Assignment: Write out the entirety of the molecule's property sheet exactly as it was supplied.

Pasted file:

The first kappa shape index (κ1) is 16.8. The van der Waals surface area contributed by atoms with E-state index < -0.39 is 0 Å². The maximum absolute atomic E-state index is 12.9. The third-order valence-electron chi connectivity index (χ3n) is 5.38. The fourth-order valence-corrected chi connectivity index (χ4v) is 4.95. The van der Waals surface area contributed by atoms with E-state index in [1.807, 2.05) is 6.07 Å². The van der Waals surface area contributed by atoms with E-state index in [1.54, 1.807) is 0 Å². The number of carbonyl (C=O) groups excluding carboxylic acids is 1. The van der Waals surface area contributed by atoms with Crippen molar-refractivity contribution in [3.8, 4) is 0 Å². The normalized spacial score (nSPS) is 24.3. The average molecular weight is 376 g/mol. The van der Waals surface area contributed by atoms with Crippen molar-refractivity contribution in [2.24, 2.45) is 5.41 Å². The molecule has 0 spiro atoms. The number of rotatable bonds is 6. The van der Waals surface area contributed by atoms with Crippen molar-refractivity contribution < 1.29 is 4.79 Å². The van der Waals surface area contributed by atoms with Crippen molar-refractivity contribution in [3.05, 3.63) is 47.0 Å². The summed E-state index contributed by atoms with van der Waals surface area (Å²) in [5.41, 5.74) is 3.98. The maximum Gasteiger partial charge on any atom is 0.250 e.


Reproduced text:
The first kappa shape index (κ1) is 16.8. The van der Waals surface area contributed by atoms with E-state index < -0.39 is 0 Å². The maximum absolute atomic E-state index is 12.9. The third-order valence-electron chi connectivity index (χ3n) is 5.38. The fourth-order valence-corrected chi connectivity index (χ4v) is 4.95. The van der Waals surface area contributed by atoms with E-state index in [1.807, 2.05) is 6.07 Å². The van der Waals surface area contributed by atoms with E-state index in [1.54, 1.807) is 0 Å². The number of carbonyl (C=O) groups excluding carboxylic acids is 1. The van der Waals surface area contributed by atoms with Crippen molar-refractivity contribution in [3.8, 4) is 0 Å². The normalized spacial score (nSPS) is 24.3. The average molecular weight is 376 g/mol. The van der Waals surface area contributed by atoms with Crippen molar-refractivity contribution in [2.24, 2.45) is 5.41 Å². The molecule has 0 spiro atoms. The number of rotatable bonds is 6. The van der Waals surface area contributed by atoms with Crippen molar-refractivity contribution < 1.29 is 4.79 Å². The van der Waals surface area contributed by atoms with Crippen molar-refractivity contribution in [3.05, 3.63) is 47.0 Å². The summed E-state index contributed by atoms with van der Waals surface area (Å²) in [5.41, 5.74) is 3.98. The maximum Gasteiger partial charge on any atom is 0.250 e.